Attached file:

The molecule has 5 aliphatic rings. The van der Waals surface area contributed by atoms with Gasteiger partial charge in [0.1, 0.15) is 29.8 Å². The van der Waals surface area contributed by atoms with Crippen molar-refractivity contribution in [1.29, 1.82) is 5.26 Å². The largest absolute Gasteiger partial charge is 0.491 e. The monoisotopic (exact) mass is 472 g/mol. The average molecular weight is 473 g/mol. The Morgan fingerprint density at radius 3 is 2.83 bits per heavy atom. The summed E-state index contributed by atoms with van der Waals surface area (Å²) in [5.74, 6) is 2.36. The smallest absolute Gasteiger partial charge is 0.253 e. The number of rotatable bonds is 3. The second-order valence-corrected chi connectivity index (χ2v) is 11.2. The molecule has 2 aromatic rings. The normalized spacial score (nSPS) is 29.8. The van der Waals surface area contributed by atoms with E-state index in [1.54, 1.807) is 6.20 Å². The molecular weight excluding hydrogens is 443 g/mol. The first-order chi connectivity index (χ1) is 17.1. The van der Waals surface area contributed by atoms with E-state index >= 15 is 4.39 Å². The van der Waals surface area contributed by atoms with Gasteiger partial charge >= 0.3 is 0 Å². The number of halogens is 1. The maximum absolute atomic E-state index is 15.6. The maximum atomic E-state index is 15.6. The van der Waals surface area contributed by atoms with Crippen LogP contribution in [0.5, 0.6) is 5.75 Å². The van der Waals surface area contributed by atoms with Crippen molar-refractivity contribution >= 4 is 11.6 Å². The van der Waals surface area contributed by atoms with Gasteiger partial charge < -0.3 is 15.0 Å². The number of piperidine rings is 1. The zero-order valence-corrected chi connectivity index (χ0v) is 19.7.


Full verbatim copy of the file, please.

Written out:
The molecule has 5 aliphatic rings. The van der Waals surface area contributed by atoms with Gasteiger partial charge in [0.1, 0.15) is 29.8 Å². The van der Waals surface area contributed by atoms with Crippen molar-refractivity contribution in [1.29, 1.82) is 5.26 Å². The largest absolute Gasteiger partial charge is 0.491 e. The monoisotopic (exact) mass is 472 g/mol. The average molecular weight is 473 g/mol. The Morgan fingerprint density at radius 3 is 2.83 bits per heavy atom. The summed E-state index contributed by atoms with van der Waals surface area (Å²) in [5.74, 6) is 2.36. The smallest absolute Gasteiger partial charge is 0.253 e. The number of rotatable bonds is 3. The second-order valence-corrected chi connectivity index (χ2v) is 11.2. The molecule has 2 aromatic rings. The normalized spacial score (nSPS) is 29.8. The van der Waals surface area contributed by atoms with E-state index in [1.54, 1.807) is 6.20 Å². The molecular weight excluding hydrogens is 443 g/mol. The first-order chi connectivity index (χ1) is 17.1. The van der Waals surface area contributed by atoms with E-state index >= 15 is 4.39 Å². The van der Waals surface area contributed by atoms with Gasteiger partial charge >= 0.3 is 0 Å². The number of halogens is 1. The maximum absolute atomic E-state index is 15.6. The maximum atomic E-state index is 15.6. The van der Waals surface area contributed by atoms with Crippen LogP contribution in [0.5, 0.6) is 5.75 Å². The van der Waals surface area contributed by atoms with Crippen molar-refractivity contribution >= 4 is 11.6 Å². The van der Waals surface area contributed by atoms with Gasteiger partial charge < -0.3 is 15.0 Å². The number of piperidine rings is 1. The zero-order valence-corrected chi connectivity index (χ0v) is 19.7.